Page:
“Tell me,” she asked, “what is the essence of your religion?”
“Loving God and loving one another, “ I replied.
“And we demonstrate our love for God and neighbor by working to assure dignity, equality, freedom and justice for all,” I added.
“Islam is the same,” Jilda responded. “We love God and others.”
We were having the usual 8:30 p.m. dinner when Jilda asked me some challenging questions. The 18-year-old hostess—all the while engaging in conversation—had prepared the meal with ease and skill with the dishes made to perfection. Of course the meal included traditional Georgian food and her father brought out the wine.
“We are Muslim, we are also Georgian,” “ he said as he raised a toast to me, my family, my country and my religion.
The meal included many toasts, an exchange of songs (her father was quite the musician!) and words of gratitude for our country’s having come to Georgia’s aid in 2008. Jilda’s brother, who had been minding the family market, came into the dining room to speak to his father and sister. Before leaving, he also picked up a glass of wine and offered what sounded more like a blessing than a toast, and then returned to his duties. Without asking, I knew I was the first U.S. visitor to their household. Little did they know students from Mercer University would be arriving within a couple of weeks!
This young woman who, last year, had taught me the Muslim prayer and given testimony of her love of God, and how her disciplined life of prayer was grounded on that love, was now asking me to teach her about my religion—my faith. Translating everything I said for her father, she didn’t hesitate to affirm our two faiths share essential values and teaching: loving God and loving neighbor. He nodded as he listened to her translation.
The questions continued as she asked me about my work. I showed her pictures from the Alliance annual gathering where I was assisting in leading communion. An aha expression appeared on her face; something had registered. She has lived under the influence of the Georgian Orthodox Church long enough to recognize the priestly vestments and the Eucharistic table. Not only were they entertaining their first U.S. guest, but their guest was a woman of priestly status.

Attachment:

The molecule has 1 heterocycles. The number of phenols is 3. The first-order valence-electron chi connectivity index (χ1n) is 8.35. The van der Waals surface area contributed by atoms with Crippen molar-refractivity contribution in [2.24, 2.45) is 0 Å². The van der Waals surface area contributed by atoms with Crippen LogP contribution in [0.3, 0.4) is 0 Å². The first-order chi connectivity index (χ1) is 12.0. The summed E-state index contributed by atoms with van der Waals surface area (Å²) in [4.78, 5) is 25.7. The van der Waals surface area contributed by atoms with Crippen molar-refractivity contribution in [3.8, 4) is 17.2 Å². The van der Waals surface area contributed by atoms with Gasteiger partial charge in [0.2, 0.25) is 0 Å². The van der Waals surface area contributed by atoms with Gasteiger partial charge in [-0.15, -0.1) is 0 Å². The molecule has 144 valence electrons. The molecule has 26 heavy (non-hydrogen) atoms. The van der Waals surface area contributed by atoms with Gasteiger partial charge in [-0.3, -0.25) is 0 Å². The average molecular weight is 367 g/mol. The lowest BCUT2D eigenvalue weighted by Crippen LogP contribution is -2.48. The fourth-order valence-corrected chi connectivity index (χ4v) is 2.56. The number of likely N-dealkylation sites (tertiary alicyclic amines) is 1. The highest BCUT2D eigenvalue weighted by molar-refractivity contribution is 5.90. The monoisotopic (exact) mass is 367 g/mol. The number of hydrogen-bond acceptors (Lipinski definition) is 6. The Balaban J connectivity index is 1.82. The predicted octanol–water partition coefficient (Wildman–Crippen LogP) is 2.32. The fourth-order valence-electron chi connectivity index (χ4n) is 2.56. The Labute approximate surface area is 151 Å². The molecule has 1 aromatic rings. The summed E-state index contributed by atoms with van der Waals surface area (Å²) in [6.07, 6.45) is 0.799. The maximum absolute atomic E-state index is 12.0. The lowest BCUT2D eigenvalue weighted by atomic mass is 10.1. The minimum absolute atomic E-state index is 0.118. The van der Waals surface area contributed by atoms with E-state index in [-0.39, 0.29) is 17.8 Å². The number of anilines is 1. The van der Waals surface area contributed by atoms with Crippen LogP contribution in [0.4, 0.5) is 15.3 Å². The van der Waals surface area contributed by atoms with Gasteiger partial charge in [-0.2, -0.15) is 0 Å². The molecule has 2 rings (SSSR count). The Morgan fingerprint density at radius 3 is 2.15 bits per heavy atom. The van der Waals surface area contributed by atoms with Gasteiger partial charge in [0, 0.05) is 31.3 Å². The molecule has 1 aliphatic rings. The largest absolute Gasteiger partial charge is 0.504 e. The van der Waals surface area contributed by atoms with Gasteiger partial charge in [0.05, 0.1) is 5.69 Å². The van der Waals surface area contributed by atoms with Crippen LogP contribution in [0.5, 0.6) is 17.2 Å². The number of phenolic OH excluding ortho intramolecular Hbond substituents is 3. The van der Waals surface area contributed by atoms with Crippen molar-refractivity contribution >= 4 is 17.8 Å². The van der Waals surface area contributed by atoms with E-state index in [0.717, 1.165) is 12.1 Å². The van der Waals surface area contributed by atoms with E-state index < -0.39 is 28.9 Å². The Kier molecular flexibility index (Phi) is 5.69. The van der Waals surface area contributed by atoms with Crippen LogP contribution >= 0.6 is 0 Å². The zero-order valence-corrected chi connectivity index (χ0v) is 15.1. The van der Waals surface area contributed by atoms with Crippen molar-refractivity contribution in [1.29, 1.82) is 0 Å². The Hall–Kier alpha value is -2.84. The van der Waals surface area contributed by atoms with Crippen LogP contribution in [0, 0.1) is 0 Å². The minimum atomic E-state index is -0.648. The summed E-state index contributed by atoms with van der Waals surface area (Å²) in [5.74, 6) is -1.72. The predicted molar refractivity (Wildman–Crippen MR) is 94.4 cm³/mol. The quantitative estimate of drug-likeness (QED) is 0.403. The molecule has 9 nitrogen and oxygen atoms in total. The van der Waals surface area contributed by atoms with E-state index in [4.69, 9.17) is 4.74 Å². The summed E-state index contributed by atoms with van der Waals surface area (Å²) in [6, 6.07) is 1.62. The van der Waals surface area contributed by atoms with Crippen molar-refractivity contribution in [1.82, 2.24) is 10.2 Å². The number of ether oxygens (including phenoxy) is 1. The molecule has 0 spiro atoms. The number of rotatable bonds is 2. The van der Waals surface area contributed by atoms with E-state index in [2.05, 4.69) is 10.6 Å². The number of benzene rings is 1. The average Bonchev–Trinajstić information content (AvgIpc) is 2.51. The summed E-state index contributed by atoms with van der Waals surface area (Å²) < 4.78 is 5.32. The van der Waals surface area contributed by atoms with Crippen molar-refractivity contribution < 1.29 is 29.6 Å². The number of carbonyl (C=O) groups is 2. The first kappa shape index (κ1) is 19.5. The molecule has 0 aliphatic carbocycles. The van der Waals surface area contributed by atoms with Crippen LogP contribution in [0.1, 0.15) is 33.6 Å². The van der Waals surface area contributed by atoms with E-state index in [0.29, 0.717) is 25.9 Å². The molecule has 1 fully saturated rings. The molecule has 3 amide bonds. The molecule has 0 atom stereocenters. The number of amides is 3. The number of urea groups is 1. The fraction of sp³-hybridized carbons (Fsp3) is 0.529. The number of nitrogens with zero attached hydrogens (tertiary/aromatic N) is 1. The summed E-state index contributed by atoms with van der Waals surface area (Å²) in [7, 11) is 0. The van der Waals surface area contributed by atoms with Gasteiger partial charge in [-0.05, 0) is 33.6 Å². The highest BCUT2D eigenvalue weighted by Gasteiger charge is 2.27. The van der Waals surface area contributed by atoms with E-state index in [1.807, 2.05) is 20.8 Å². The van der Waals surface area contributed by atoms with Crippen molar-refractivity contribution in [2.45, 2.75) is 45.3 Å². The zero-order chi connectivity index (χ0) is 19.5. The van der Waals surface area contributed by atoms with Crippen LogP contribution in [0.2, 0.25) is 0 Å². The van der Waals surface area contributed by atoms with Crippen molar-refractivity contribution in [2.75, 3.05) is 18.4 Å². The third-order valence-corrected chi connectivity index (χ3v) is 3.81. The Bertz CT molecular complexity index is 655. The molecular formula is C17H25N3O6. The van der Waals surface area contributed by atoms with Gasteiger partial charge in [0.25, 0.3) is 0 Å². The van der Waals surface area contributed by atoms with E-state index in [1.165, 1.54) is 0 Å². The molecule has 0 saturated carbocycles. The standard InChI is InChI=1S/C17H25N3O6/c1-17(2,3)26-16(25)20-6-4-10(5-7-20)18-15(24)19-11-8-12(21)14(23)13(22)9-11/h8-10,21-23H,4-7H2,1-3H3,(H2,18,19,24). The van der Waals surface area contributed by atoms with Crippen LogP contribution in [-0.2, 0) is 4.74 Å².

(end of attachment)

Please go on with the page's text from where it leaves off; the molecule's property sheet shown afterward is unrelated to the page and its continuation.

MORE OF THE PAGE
We were sharing a meal in a country where up until 2011 some religious minority groups were not legally recognized as legitimate ones by the government and were thereby denied legal protection. We were sharing a meal where the Georgian Orthodox Church has failed to acknowledge the Armenian Orthodox or the Syrian Orthodox Churches as rightfully orthodox. We were sharing a meal where worshipers of many faiths have been victims of radical violence by church leadership. Even though I was a church leader, I was a welcome guest.
“Tell me about your organization,” Jilda requested. And I began to talk about the Alliance’s commitment to religious liberty; separation of church and state; partnership and friendship in our approach to mission; full welcome of all persons, without distinction; and our commitment to social justice, ecumenical and interfaith relationships. Immediately after translating for her father, Jilda turned to me and said, “I want to be a part of your organization.”
I was speechless and yet at the same time filled with joy. An 18-year-old Muslim young woman is interested in joining her energy with the Alliance’s energy to create a better world for herself, her family, and Muslim people in Georgia.
Back at home I ponder how to make Jilda’s desire reality. Surely, I think, it should be simple, and yet it seems complex. Christians and Muslims joining hearts and hands around the world, loving God and loving others. Let it be so. Amen.